Antonio Cianciullo


Undesiderable Recycling

Emanuele Bompan


Trump Warms up the Climate

Carola Marzullo


The Metamorphosis of Matter

Antonio Pergolizzi


When Plundering the Environment ISSN 2385-2240 Reg. Tribunale di Milano n. 351 del 31/10/2014

Editorial Director Marco Moro Contributors Agnese Agrizzi, Piero Attoma, Diego Barsotti, Jeremy Benstein, Emanuele Bompan, Mario Bonaccorso, Simona Bonafè, Filippo Brandolini, Rudi Bressa, Mark Campanale, Luigi Capuzzi, Giacomo Cassinese, Gianfranco Di Segni, Joanna Dupont-Inglis, Simona Faccioli, Sergio Ferraris, Roberto Giovannini, Marco Gisotti, Daniele Gizzi, Global Affairs Ministry & Natural Resources Canada, Irene Ivoi, Josu Juaristi Abaunz, Gianfranco Locandro, Ellen MacArthur, Glenn Mason, Alessandro Massalin, Achille Monegato, Ivana Pais, Mauro Panzeri, Piernicola Pedicini, Federico Pedrocchi, Matteo Piras, Fabio Simonelli, Nils Torvalds, Silvia Zamboni, Luca Zocca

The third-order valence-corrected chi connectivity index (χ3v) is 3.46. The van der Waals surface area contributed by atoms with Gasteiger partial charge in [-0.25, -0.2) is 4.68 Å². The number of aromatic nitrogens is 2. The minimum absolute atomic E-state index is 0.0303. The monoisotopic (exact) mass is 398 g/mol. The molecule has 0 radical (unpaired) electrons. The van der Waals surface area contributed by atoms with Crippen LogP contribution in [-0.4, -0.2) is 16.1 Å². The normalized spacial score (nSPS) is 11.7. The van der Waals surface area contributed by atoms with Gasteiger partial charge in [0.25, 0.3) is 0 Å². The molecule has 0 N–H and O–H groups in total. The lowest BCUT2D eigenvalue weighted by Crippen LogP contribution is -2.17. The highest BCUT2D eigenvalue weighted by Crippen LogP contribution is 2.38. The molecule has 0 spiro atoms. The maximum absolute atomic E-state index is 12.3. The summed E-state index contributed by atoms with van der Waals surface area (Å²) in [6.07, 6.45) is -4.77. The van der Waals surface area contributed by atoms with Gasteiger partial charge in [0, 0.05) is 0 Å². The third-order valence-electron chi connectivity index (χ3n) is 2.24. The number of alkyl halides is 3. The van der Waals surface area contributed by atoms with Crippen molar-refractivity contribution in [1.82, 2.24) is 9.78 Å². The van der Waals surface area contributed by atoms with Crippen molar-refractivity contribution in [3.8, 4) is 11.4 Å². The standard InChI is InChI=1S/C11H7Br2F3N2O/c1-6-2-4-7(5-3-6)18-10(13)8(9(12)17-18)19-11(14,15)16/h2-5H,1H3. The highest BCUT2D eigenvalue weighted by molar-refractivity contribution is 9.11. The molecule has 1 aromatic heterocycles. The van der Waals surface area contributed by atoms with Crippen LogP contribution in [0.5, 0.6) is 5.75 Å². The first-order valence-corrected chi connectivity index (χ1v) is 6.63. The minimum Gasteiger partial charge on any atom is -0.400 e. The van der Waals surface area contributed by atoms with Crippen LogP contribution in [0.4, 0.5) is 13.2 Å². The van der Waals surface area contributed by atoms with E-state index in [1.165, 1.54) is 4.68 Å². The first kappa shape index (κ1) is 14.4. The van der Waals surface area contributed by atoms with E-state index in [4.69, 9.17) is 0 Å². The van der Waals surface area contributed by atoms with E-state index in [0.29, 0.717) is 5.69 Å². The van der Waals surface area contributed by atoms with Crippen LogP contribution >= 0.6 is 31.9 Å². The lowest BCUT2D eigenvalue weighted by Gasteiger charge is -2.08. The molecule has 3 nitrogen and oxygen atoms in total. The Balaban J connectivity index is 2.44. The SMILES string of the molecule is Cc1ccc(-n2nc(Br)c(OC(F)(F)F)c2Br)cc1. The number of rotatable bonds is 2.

Think Tank

Editor-in-chief Antonio Cianciullo

Becomes Big Business

Dossier Denmark

Acknowledgments Ilaria Catastini, Alessandro Colantoni, Eliana Farotto, Margherita Gagliardi, Patrizia Giuliotti, Stefania Maggi, Emma Mariconda, Federica Mastroianni, Paolo Palleschi, Mario Pinoli, Luigi Radice

Editorial Coordinator Paola Cristina Fraschini


Success Driven by Innovation


Managing Editor Maria Pia Terrosi

Mario Bonaccorso

Mario Bonaccorso


The Liquid Continent

M. B.


Southern Italy

Editing Paola Cristina Fraschini, Diego Tavazzi Design & Art Direction Mauro Panzeri Layout Michela Lazzaroni

Restarts from Green Chemistry

Translations Franco Lombini, Meg Anna Mullan, Mario Tadiello

Francesco Ansaloni and Gabriele Giuli


Rare Earth Elements: The Vitamins of Modern Industry


Executive Coordinator Anna Re